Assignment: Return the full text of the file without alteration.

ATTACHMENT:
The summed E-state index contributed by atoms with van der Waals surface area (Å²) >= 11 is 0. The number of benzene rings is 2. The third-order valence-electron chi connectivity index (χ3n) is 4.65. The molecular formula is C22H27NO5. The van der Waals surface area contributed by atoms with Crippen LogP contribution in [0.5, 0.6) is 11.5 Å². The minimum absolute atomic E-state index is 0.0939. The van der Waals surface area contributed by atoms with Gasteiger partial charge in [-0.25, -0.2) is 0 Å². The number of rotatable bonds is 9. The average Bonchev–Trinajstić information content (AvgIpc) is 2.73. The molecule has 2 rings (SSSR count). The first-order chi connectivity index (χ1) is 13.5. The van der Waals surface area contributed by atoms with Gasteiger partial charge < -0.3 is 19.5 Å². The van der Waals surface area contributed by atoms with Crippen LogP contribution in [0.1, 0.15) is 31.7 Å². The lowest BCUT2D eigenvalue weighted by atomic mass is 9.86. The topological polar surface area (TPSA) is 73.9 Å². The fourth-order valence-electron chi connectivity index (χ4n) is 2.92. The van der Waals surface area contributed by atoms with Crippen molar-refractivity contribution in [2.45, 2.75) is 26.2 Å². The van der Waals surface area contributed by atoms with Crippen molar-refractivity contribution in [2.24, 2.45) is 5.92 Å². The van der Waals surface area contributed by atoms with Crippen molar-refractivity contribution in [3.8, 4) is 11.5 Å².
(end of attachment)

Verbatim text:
The summed E-state index contributed by atoms with van der Waals surface area (Å²) >= 11 is 0. The number of benzene rings is 2. The third-order valence-electron chi connectivity index (χ3n) is 4.65. The molecular formula is C22H27NO5. The van der Waals surface area contributed by atoms with Crippen LogP contribution in [0.5, 0.6) is 11.5 Å². The minimum absolute atomic E-state index is 0.0939. The van der Waals surface area contributed by atoms with Gasteiger partial charge in [-0.25, -0.2) is 0 Å². The number of rotatable bonds is 9. The average Bonchev–Trinajstić information content (AvgIpc) is 2.73. The molecule has 2 rings (SSSR count). The first-order chi connectivity index (χ1) is 13.5. The van der Waals surface area contributed by atoms with Gasteiger partial charge < -0.3 is 19.5 Å². The van der Waals surface area contributed by atoms with Crippen LogP contribution in [0.1, 0.15) is 31.7 Å². The lowest BCUT2D eigenvalue weighted by atomic mass is 9.86. The topological polar surface area (TPSA) is 73.9 Å². The fourth-order valence-electron chi connectivity index (χ4n) is 2.92. The van der Waals surface area contributed by atoms with Crippen molar-refractivity contribution in [2.45, 2.75) is 26.2 Å². The van der Waals surface area contributed by atoms with Crippen molar-refractivity contribution in [2.24, 2.45) is 5.92 Å². The van der Waals surface area contributed by atoms with Crippen molar-refractivity contribution in [3.8, 4) is 11.5 Å².